From today’s reading of Matthew 26, Mark 14
And while he was at Bethany in the house of Simon the leper, as he was reclining at table, a woman came with an alabaster flask of ointment of pure nard, very costly, and she broke the flask and poured it over his head. There were some who said to themselves indignantly, “Why was the ointment wasted like that? For this ointment could have been sold for more than three hundred denarii and given to the poor.” And they scolded her. But Jesus said, “Leave her alone. Why do you trouble her? She has done a beautiful thing to me. For you always have the poor with you, and whenever you want, you can do good for them. But you will not always have me. She has done what she could; she has anointed my body beforehand for burial. And truly, I say to you, wherever the gospel is proclaimed in the whole world, what she has done will be told in memory of her.” – Mark 14:3-9 (ESV)
I love these close, tender moments in the gospels. This episode is one of the last of its kind; almost immediately after this the plot already hatched by the Jewish leaders is put in motion, and Jesus will be arrested and killed. That adds an incredible poignancy to what is described here.
John 12 tells us that the woman who broke the alabaster flask is Mary, the sister of Martha and Lazarus. She is the one who sat at Jesus’ feet while her sister bustled about, she is the one who wept in the house when Jesus arrived to grieve for her brother Lazarus and to show God’s glory. She is the one who groaned through her tears “if you have been here, my brother would not have died.” And she witnessed as our Lord commanded death to flee and called her brother forth to life.
Jesus rode into Jerusalem in kingly procession just a few days before this dinner in Bethany. It seems that only Mary understands that a King deserves anointing, even at the expense of a year’s worth of a laborer’s wages. Her King deserves absolutely all of the precious ointment poured on his royal head, a head that would very soon be bloodied by the blows and the thorns of those he came to save. Her King deserves all her love, all her devotion. All.
Those of a more practical mindset (John 12 implicates Judas in this) were more focused on the loss of 300 denarii that might have been used to more noble, less wasteful purpose. The Lord Jesus will have none of it.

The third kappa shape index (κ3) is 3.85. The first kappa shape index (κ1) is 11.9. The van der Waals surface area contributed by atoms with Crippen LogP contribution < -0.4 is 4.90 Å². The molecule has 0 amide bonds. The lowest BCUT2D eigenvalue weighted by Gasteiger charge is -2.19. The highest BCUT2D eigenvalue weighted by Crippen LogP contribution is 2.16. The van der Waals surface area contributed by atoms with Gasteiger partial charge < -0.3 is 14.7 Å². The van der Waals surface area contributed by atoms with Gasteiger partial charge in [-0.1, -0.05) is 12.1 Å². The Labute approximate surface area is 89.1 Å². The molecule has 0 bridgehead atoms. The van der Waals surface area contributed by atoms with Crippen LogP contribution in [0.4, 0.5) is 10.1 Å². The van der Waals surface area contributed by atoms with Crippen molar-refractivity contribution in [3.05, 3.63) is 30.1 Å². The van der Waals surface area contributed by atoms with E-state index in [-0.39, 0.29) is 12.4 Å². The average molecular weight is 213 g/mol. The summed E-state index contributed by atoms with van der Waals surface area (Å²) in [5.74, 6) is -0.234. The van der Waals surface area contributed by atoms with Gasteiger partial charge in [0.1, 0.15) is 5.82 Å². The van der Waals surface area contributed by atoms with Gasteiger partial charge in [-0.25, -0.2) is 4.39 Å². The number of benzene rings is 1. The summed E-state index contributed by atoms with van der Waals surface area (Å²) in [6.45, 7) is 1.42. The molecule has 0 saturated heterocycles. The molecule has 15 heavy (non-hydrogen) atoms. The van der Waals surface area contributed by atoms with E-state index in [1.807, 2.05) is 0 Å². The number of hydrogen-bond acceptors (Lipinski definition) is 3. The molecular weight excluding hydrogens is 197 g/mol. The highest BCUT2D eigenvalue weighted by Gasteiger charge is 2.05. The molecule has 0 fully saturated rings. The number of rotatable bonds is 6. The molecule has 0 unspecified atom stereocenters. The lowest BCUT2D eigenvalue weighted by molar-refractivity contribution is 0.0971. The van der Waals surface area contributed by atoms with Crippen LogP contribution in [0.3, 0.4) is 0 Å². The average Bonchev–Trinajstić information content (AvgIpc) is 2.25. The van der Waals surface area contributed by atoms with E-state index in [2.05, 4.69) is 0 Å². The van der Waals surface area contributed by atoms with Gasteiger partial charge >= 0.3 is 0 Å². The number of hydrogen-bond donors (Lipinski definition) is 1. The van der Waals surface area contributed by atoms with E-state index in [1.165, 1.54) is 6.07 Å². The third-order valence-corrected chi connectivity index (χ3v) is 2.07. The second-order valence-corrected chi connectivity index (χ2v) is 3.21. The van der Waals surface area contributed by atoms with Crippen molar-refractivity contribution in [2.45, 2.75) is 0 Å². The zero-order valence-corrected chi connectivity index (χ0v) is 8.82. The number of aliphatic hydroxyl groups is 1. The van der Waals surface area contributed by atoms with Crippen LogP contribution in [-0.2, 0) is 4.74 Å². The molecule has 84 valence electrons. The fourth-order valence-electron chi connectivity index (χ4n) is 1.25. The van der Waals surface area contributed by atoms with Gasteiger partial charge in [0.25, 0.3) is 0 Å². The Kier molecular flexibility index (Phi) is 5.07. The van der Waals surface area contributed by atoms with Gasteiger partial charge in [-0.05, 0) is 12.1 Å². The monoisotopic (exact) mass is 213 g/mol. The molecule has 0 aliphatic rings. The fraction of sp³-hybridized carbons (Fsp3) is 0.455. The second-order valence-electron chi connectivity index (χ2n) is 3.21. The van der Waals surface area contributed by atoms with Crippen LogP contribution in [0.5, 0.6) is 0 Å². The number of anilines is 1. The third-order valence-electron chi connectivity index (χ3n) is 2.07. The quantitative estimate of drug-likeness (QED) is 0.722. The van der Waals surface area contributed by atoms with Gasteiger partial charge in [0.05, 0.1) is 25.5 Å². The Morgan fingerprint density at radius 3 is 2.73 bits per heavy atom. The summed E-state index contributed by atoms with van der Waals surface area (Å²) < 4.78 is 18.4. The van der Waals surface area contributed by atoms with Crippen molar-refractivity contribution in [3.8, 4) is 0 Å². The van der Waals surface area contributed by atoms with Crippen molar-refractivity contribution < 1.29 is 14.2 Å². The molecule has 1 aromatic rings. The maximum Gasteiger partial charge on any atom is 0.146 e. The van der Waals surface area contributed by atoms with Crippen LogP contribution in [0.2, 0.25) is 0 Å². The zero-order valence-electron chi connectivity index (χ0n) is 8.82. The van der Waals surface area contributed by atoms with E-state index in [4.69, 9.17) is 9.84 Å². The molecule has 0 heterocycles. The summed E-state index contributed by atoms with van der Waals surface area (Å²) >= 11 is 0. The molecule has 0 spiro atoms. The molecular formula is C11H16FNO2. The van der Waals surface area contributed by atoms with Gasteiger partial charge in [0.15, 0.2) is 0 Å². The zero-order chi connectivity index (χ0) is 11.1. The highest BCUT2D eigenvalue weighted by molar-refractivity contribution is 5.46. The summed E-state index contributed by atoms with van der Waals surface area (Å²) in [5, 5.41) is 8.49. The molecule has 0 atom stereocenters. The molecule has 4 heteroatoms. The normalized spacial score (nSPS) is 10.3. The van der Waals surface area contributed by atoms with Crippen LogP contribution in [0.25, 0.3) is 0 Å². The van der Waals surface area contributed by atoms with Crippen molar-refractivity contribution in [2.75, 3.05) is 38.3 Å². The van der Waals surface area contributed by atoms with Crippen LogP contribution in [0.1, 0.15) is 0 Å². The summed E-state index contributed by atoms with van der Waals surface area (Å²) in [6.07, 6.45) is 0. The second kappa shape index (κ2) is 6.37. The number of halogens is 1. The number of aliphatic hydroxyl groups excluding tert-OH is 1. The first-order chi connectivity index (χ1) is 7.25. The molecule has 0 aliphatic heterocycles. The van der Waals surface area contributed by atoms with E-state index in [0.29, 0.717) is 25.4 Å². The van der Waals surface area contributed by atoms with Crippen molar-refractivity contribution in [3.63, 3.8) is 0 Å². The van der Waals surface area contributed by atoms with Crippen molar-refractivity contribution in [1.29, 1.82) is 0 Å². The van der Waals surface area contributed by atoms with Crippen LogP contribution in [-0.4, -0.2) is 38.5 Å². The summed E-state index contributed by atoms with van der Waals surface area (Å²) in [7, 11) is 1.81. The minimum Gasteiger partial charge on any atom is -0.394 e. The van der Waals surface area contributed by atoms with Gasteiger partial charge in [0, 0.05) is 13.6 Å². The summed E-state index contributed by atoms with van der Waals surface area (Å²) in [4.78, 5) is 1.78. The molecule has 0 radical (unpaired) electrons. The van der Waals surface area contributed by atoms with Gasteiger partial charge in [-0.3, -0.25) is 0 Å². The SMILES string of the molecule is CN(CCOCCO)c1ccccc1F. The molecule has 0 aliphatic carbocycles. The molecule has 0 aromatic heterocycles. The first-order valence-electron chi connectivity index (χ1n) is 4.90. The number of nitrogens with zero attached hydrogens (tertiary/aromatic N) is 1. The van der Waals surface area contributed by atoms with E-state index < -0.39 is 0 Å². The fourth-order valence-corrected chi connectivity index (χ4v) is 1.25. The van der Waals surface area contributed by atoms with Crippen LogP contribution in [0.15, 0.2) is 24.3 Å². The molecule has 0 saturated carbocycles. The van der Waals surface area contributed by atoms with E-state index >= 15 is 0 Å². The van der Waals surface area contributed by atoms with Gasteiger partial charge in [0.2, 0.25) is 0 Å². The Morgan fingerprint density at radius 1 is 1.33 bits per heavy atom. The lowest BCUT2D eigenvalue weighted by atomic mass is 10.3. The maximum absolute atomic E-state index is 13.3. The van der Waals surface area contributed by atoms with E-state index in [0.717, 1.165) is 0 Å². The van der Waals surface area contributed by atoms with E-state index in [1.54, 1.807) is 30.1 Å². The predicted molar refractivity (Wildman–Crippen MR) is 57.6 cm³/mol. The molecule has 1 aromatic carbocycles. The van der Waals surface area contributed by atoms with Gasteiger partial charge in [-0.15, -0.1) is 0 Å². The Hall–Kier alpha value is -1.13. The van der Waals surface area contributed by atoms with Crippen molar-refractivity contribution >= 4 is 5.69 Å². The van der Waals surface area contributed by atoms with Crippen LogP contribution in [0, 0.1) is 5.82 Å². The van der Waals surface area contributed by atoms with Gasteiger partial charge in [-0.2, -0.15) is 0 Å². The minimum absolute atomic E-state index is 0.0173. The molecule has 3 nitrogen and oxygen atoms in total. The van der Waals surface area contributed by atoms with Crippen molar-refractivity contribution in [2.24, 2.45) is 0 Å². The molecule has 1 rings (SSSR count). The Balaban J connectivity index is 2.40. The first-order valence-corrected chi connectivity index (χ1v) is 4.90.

“Leave her alone. Why do you trouble her? She has done a beautiful thing to me. For you always have the poor with you, and whenever you want, you can do good for them. But you will not always have me. She has done what she could; she has anointed my body beforehand for burial. And truly, I say to you, wherever the gospel is proclaimed in the whole world, what she has done will be told in memory of her.”
Such honor from the Savior of the world! I’ve written before of my respect and admiration for Mary’s sister Martha. Here Jesus honors Mary with kingly decree. She has done a beautiful thing for him by anointing his body beforehand for burial.
Everyone else has missed that. You get the sense that they are all thinking about next week, next month, where they were going to go, what they were going to do, continuing on in the ministry with Jesus. The plan of the Father is about to blow that to pieces. Jesus is about to die and be buried and rise again. There is no next week, at least not when it comes to their plans. Everything is about to change.
It’s time to throw plans and schemes aside, our system of priorities, our trust in our own abilities to evaluate what’s important. Jesus has made it clear: where the gospel is proclaimed in the whole world, what she has done will be told in memory of her. Yes, because what she did was amazing and she was unfairly raked over the coals for it by those who should have known better. Yes, because Jesus loves to exalt those who have been placed low by the world’s system. Yes, because it was a beautiful act of love (and the only act of true perception recorded here) toward Jesus himself.
But also because in her act the gospel and a right response to it is beautifully depicted. The one who has brought the dead to life is anointed for his own death and burial, not with just part of what she has at hand but with all. He will be raised and in him so will she, and so will we. What manner of love is this?
Break the jar. Pour the oil, all of it, over the beloved, blessed head of our Savior.